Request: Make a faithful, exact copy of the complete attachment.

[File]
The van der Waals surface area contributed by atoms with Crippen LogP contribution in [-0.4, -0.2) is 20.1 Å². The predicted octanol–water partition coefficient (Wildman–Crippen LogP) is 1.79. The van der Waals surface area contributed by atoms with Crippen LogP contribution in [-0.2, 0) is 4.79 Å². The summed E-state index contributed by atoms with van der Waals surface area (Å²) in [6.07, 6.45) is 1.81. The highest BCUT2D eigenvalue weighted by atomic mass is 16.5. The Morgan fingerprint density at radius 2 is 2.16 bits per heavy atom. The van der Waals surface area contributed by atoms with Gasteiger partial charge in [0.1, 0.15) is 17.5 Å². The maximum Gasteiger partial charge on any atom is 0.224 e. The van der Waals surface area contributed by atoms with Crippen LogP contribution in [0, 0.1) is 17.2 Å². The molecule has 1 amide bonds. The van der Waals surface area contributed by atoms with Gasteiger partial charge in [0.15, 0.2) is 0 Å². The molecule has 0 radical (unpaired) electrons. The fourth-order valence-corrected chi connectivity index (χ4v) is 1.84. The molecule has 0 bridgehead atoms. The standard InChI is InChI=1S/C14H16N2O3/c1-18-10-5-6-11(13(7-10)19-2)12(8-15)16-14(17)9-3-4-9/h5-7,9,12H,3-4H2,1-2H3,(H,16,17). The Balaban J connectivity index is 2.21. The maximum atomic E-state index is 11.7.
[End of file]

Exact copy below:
The van der Waals surface area contributed by atoms with Crippen LogP contribution in [-0.4, -0.2) is 20.1 Å². The predicted octanol–water partition coefficient (Wildman–Crippen LogP) is 1.79. The van der Waals surface area contributed by atoms with Crippen LogP contribution in [-0.2, 0) is 4.79 Å². The summed E-state index contributed by atoms with van der Waals surface area (Å²) in [6.07, 6.45) is 1.81. The highest BCUT2D eigenvalue weighted by atomic mass is 16.5. The Morgan fingerprint density at radius 2 is 2.16 bits per heavy atom. The van der Waals surface area contributed by atoms with Gasteiger partial charge in [0.1, 0.15) is 17.5 Å². The maximum Gasteiger partial charge on any atom is 0.224 e. The van der Waals surface area contributed by atoms with Crippen LogP contribution in [0, 0.1) is 17.2 Å². The molecule has 1 amide bonds. The van der Waals surface area contributed by atoms with Gasteiger partial charge in [0.15, 0.2) is 0 Å². The molecule has 0 radical (unpaired) electrons. The fourth-order valence-corrected chi connectivity index (χ4v) is 1.84. The molecule has 0 bridgehead atoms. The standard InChI is InChI=1S/C14H16N2O3/c1-18-10-5-6-11(13(7-10)19-2)12(8-15)16-14(17)9-3-4-9/h5-7,9,12H,3-4H2,1-2H3,(H,16,17). The Balaban J connectivity index is 2.21. The maximum atomic E-state index is 11.7.